In a cost-of-living crisis, one of the most frustrating things that can happen to you is when you decide to treat yourself and purchase a new appliance or device and it becomes faulty at no fault from yourself! 

This article is to help you understand your options under the Consumer Rights Act 2015. The Consumer Rights Act establishes consumer quality rights in respect of goods and services. For this article we will focus on goods. If you can prove your consumer rights have been breached, you may be entitled to reject the goods and obtain a refund.  

As mentioned above the purpose of the Consumer Rights Act is to establish consumer quality rights, the key word being ‘quality’. The Consumer Rights Act is not concerned about the initial value of the goods, but rather whether your goods are of ‘satisfactory quality’. To determine if goods are of ‘satisfactory quality’ is an objective ‘reasonable person’ test. In laymen terms, would a reasonable person consider the goods to be of ‘satisfactory quality’?

The considerations are;

1. The fitness for all purposes for which goods of that kind are usually supplied,

2. appearance and finish,

3. freedom from minor defects,

4. safety, and 

5. durability

Goods purchased brand new from a retailer should satisfy this test.  There are some exceptions for second hand goods, however. 

The next question is would a ‘reasonable person’ consider the goods to be of satisfactory quality? Reasonableness considers;

1. any description of the goods, 

2. the price or other consideration for the goods (if relevant), and

3. any public statement about the specific characteristics of the goods made by the seller or a representative?

However, the seller is not in breach of the satisfactory quality requirement because of anything;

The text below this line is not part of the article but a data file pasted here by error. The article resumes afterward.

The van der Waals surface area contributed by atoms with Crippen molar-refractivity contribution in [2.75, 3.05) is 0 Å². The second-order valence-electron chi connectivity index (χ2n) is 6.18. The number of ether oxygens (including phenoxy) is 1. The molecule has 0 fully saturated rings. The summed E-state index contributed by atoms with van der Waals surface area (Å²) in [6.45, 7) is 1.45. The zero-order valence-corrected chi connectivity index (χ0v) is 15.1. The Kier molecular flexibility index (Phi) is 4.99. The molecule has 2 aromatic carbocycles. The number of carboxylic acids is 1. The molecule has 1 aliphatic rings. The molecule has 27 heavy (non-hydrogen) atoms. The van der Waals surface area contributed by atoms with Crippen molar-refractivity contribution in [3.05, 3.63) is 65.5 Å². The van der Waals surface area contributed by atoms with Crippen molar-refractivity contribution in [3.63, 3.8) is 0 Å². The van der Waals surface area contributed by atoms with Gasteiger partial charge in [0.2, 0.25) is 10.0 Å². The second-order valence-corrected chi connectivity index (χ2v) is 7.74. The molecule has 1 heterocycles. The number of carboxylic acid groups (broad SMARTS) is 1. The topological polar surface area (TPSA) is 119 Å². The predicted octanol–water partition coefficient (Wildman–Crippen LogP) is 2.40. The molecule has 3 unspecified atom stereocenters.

1. Which is specifically drawn to the consumer’s attention before the purchase,

2. Which ought to have been revealed when the consumer examined the goods.

3. Which would have been apparent on a reasonable inspection of a sample (where a sale by sample took place)

If your claim meets the above tests, you will also have the burden of proof in establishing the goods are faulty. This may require technical evidence (if possible) to support your claim to the seller that the goods are faulty. 

In conclusion there are several tests to satisfy should you wish for a refund of the price paid, but at Paul Robinson Solicitors we will help protect your consumer rights.

If you have a consumer rights issue, and if you think we may be able to assist you, please do not hesitate to contact us the Dispute Resolution team who would be best placed to assist you throughout the process. Please call our offices today (01702) 338338 to speak with a member of our specialist Dispute Resolution team. We can accommodate appointments in our Westcliff, Billericay, Benfleet, Liverpool Street and Stratford offices.